SAMSUNG’S was always going to be the only Android phone that could compete with the hype and fanfare around Apple’s launch of the iPhone X – but now that both mobiles are out, how do they compare?
Immediately the £999 iPhone X is considerably more expensive than the £739 smartphone offered by Samsung, but both come as premiums to their previous generations.
This hasn’t manifested in a size change for Samsung. Just like the S8, the S9 measures 5.8in (14.6cm) from corner to corner – the standard method for measuring rectangular smartphones.
The iPhone X has a 5.8in display too, well up on the 4.7in display on the iPhone 8 – and even larger than the iPhone 8 Plus, which measures only 5.5in from corner to corner.
The iPhone’s “edge-to-edge” screen had been highly anticipated, but the “notch” in its front was widely seen as aesthetic misstep.
The S9 is the sleeker phone, and Samsung’s design team have finally done away with the rear location of its fingerprint sensor, which constantly caused the phone’s users to smudge the lens.
A fingerprint sensor is completely missing from the iPhone X, however, which is 11 grams heavier than the rival smartphone.
In other areas, Samsung retains the classical port for a headphone jack – something which iPhone users have been missing for a number of models.
Following Apple’s lead, the Samsung S9 also aims to offer a facial recognition-based unlocking system.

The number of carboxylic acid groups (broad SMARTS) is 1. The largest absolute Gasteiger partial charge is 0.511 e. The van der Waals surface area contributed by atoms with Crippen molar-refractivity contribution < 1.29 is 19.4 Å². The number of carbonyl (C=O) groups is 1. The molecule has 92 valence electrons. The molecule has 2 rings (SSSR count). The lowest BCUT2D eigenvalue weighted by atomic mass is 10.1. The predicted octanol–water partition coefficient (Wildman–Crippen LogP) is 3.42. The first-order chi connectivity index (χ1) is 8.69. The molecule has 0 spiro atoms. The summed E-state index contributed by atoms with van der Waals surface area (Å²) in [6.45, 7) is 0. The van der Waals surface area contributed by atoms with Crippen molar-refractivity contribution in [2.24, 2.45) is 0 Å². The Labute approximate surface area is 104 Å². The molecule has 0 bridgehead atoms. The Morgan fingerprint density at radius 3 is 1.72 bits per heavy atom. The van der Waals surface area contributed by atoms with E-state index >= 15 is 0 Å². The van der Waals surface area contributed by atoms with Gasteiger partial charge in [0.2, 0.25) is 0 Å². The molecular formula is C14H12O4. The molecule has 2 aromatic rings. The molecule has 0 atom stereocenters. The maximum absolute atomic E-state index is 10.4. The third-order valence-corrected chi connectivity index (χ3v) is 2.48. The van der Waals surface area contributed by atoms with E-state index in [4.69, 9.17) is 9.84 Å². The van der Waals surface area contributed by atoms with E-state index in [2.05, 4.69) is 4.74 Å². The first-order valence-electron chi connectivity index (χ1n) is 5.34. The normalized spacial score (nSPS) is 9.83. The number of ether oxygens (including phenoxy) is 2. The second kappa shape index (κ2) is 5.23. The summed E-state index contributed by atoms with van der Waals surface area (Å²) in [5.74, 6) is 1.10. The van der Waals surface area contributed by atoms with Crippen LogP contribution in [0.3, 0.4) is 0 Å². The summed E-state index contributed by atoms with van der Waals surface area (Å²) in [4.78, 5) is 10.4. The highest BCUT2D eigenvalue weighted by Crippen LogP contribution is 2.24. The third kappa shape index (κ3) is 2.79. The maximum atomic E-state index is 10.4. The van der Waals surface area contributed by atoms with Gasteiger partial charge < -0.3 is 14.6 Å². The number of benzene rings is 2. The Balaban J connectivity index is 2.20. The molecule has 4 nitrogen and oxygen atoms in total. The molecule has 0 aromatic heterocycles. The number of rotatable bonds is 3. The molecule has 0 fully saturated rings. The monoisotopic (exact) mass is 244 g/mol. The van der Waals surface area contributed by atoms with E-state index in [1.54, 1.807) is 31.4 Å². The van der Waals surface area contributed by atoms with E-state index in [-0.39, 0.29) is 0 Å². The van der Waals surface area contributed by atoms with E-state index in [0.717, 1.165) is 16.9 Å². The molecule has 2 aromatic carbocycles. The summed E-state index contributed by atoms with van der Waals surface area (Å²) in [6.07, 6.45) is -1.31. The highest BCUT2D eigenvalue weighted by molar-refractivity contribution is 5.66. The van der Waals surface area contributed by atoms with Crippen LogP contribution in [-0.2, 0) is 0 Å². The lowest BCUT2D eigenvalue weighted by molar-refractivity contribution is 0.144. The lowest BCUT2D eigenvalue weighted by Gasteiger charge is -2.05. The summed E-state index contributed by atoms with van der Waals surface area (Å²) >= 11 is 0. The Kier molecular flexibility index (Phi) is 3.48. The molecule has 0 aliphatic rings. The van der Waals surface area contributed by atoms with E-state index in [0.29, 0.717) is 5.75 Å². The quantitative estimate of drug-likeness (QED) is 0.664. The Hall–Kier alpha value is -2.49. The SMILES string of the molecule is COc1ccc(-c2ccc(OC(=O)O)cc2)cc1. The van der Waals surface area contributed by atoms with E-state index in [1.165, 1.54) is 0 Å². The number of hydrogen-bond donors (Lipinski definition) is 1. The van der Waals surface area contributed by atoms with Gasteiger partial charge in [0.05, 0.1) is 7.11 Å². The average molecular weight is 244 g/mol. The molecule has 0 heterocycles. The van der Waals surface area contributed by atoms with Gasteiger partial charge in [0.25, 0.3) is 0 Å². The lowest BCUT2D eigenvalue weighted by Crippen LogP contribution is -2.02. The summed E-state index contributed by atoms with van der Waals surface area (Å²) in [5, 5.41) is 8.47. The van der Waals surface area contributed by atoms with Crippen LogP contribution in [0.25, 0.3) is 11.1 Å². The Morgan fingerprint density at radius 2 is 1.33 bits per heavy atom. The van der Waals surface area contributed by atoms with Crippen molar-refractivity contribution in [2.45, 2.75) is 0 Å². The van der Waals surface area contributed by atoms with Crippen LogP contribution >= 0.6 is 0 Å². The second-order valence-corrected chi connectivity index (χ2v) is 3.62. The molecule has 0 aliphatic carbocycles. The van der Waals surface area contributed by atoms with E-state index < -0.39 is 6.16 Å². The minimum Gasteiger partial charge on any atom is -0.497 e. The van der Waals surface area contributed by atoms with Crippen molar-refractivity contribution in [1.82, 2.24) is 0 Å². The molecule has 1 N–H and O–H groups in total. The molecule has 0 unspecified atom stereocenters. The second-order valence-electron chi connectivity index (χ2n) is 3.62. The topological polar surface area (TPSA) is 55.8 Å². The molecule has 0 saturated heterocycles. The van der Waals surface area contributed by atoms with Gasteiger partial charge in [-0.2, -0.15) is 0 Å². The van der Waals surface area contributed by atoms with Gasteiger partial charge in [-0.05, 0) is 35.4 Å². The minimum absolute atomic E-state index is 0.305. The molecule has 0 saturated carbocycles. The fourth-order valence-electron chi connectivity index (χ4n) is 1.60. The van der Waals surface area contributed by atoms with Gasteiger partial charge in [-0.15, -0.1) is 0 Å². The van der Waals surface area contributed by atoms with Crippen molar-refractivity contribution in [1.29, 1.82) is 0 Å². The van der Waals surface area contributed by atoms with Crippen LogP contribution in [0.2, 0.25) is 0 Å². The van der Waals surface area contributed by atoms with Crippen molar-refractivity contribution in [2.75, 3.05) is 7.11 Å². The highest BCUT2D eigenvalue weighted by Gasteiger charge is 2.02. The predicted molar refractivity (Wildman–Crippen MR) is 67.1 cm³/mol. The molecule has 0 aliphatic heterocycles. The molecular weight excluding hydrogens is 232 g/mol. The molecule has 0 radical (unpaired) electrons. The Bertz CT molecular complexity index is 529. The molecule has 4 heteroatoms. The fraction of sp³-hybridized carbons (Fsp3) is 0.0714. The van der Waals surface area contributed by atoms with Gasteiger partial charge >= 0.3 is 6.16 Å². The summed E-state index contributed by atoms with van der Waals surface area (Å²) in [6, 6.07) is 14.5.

Researchers have found that Samsung’s facial unlocking mechanism doesn’t function as well as Apple’s – a detail seemingly confirmed by Samsung in not allowing the security feature to be used with Samsung Pay.
The S9 is the flagship Android for the next generation of Android’s augmented reality (AR) capabilities – a subject of great delight and investment for most vendors.
Last August, both Google and Apple showcased new AR tools available for Android and iOS devices, allowing users to digitally superimpose objects onto the world around them through their phones.
Apple’s chief executive Tim Cook described the iPhone X as “the future of smartphones”, and stressed in August how AR was “big and profound” and was “one of those huge things that we’ll look back at and marvel on the start of it.” – news.sky.com